The Public Accounts Committee has heard evidence on the social care workforce, with ADASS’ Vice President, Glen Garrod, appearing before the panel.

The panel opened with some discussion of the scrutiny that local authorities face when commissioning services from providers. Anne Marie Morris MP, a member of the Committee, claimed local authorities needed to have similar mechanisms to health bodies to enforce effective commissioning.

“Whereas in care, while there is the CQC to look at the providers, the commissioners – the local authorities – which have the responsibility for delivering a lot more than just social care are not overseen – they’re not held to account,” the MP argued.

The Director General at the Ministry of Housing, Communities and Local Government said that such a move would not necessarily lead to more efficient or effective care, a view backed by the Permanent Secretary to the Department of Health and Social Care, Chris Wormald, who said that they “were looking at the commissioning side, but that inspections were not necessarily the answer.”  

There were also discussions on the regulations around the social care workforce, including a focused back-and-forth on hourly rates, turnover and vacancy rates. Sharon Allen, the Chief Executive of Skills for Care, highlighted the pay issues within the sector, arguing that “it’s a source of national shame that we talk about this sector as a minimum wage workforce.”

ADASS has previously responded to concerns about pay levels within the sector when they were raised through a report by the National Audit Office. In a written response, ADASS argued that behind the issues with pay were the lack of a long-term funding solution for social care proposed by government. “The lack of a sustainable funding solution impacts upon the fees which local authorities can pay to providers. This in turn has an effect upon the wages offered to care staff and the availability of learning and development opportunities which are two of the key issues to recruitment and retention.”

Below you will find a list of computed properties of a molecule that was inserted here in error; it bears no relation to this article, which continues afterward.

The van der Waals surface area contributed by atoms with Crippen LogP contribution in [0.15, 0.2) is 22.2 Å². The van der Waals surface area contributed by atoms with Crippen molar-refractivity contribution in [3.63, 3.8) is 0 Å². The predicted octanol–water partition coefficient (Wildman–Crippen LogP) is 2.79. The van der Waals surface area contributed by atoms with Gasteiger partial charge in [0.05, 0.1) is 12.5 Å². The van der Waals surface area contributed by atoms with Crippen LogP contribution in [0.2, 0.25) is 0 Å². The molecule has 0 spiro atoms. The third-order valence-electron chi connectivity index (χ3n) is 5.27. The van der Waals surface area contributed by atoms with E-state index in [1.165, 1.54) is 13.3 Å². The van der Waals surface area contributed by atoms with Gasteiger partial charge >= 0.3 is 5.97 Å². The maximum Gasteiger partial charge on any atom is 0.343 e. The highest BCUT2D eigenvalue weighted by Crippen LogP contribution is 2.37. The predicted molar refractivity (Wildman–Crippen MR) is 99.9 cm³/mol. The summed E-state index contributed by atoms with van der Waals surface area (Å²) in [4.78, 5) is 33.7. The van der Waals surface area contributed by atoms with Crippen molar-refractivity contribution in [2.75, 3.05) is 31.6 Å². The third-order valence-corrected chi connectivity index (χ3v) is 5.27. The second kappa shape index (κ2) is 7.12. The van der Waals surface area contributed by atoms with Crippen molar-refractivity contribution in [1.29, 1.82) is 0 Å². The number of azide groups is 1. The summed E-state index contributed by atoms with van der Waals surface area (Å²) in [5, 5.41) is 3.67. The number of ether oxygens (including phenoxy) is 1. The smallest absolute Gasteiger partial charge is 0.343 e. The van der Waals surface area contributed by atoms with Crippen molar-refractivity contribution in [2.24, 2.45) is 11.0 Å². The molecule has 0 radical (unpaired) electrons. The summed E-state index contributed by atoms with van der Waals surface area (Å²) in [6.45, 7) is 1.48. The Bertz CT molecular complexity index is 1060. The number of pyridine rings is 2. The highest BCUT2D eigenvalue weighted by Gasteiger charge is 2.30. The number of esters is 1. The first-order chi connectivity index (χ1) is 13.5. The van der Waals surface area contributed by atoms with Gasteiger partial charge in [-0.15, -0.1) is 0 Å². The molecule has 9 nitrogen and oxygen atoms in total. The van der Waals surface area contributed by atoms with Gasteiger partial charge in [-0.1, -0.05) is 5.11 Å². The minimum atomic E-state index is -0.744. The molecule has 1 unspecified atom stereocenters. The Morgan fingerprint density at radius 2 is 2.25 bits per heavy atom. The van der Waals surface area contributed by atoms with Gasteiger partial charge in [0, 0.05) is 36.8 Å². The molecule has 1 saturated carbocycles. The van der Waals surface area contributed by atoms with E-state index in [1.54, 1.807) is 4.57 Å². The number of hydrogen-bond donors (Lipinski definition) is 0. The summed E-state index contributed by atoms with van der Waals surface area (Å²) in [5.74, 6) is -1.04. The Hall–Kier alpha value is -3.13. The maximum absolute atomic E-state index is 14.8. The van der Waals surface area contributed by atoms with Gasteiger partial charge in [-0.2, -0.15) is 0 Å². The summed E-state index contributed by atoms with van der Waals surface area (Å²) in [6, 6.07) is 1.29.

The Association went further, arguing that “at a time when much focus is being placed upon creating sustainable health and social care systems, adult social care and its workforce needs to be recognised as an equal partner and with a value in its own right, not just as ancillary to health care.”

Summarising the ADASS case and the views on the future of the sector, Glen Garrod, Vice President of ADASS, highlighted the impact of effective training and development not just on retention but on ensuring wards can remain secure, and said: “Our sector, as a strategic partner, now provides training and mentoring for those unit managers, and if CQC were in the room today they would tell you that well led, equals safe.”

In response to whether local social care markets could be shaped, Vice President Garrod said that matter came back to the need for long-term funding in adult social care, and concluded; “If you’re in a council that is experiencing severe constraints financially, I think there is a question about whether there is sufficient resources within councils…you will prioritise frontline resources.”

Watch the full session of the Public Accounts Committee at Parliament TV here.